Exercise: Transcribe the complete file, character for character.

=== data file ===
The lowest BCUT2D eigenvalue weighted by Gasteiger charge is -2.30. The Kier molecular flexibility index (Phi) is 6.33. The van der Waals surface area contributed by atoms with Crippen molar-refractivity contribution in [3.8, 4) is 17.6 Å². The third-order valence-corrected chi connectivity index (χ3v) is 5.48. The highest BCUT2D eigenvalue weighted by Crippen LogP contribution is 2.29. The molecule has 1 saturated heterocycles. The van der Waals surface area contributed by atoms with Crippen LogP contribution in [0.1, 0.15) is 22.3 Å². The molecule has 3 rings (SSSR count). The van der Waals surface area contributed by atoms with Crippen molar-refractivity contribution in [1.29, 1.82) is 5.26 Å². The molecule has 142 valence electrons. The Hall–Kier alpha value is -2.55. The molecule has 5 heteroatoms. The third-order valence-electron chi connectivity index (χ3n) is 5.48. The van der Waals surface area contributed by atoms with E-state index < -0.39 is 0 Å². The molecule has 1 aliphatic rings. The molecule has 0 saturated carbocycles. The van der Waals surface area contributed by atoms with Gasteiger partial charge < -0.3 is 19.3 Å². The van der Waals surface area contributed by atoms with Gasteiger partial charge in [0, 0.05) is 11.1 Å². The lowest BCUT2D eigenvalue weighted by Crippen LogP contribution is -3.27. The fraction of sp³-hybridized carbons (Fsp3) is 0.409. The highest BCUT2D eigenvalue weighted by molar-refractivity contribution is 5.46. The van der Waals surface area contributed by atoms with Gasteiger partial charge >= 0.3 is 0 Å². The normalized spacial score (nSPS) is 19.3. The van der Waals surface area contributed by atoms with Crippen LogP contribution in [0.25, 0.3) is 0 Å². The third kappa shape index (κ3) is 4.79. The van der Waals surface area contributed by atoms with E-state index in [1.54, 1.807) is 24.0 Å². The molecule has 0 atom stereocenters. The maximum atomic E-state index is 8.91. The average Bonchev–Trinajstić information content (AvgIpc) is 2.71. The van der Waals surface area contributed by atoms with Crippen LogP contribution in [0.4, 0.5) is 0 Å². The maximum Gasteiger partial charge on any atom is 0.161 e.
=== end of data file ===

The lowest BCUT2D eigenvalue weighted by Gasteiger charge is -2.30. The Kier molecular flexibility index (Phi) is 6.33. The van der Waals surface area contributed by atoms with Crippen molar-refractivity contribution in [3.8, 4) is 17.6 Å². The third-order valence-corrected chi connectivity index (χ3v) is 5.48. The highest BCUT2D eigenvalue weighted by Crippen LogP contribution is 2.29. The molecule has 1 saturated heterocycles. The van der Waals surface area contributed by atoms with Crippen LogP contribution in [0.1, 0.15) is 22.3 Å². The molecule has 3 rings (SSSR count). The van der Waals surface area contributed by atoms with Crippen molar-refractivity contribution in [1.29, 1.82) is 5.26 Å². The molecule has 142 valence electrons. The Hall–Kier alpha value is -2.55. The molecule has 5 heteroatoms. The third-order valence-electron chi connectivity index (χ3n) is 5.48. The van der Waals surface area contributed by atoms with E-state index < -0.39 is 0 Å². The molecule has 1 aliphatic rings. The molecule has 0 saturated carbocycles. The van der Waals surface area contributed by atoms with Gasteiger partial charge < -0.3 is 19.3 Å². The van der Waals surface area contributed by atoms with Gasteiger partial charge in [0, 0.05) is 11.1 Å². The lowest BCUT2D eigenvalue weighted by Crippen LogP contribution is -3.27. The fraction of sp³-hybridized carbons (Fsp3) is 0.409. The highest BCUT2D eigenvalue weighted by molar-refractivity contribution is 5.46. The van der Waals surface area contributed by atoms with Gasteiger partial charge >= 0.3 is 0 Å². The normalized spacial score (nSPS) is 19.3. The van der Waals surface area contributed by atoms with Crippen LogP contribution in [0.25, 0.3) is 0 Å². The third kappa shape index (κ3) is 4.79. The van der Waals surface area contributed by atoms with E-state index in [1.54, 1.807) is 24.0 Å². The molecule has 0 atom stereocenters. The maximum atomic E-state index is 8.91. The average Bonchev–Trinajstić information content (AvgIpc) is 2.71. The van der Waals surface area contributed by atoms with Crippen LogP contribution in [0.4, 0.5) is 0 Å². The maximum Gasteiger partial charge on any atom is 0.161 e.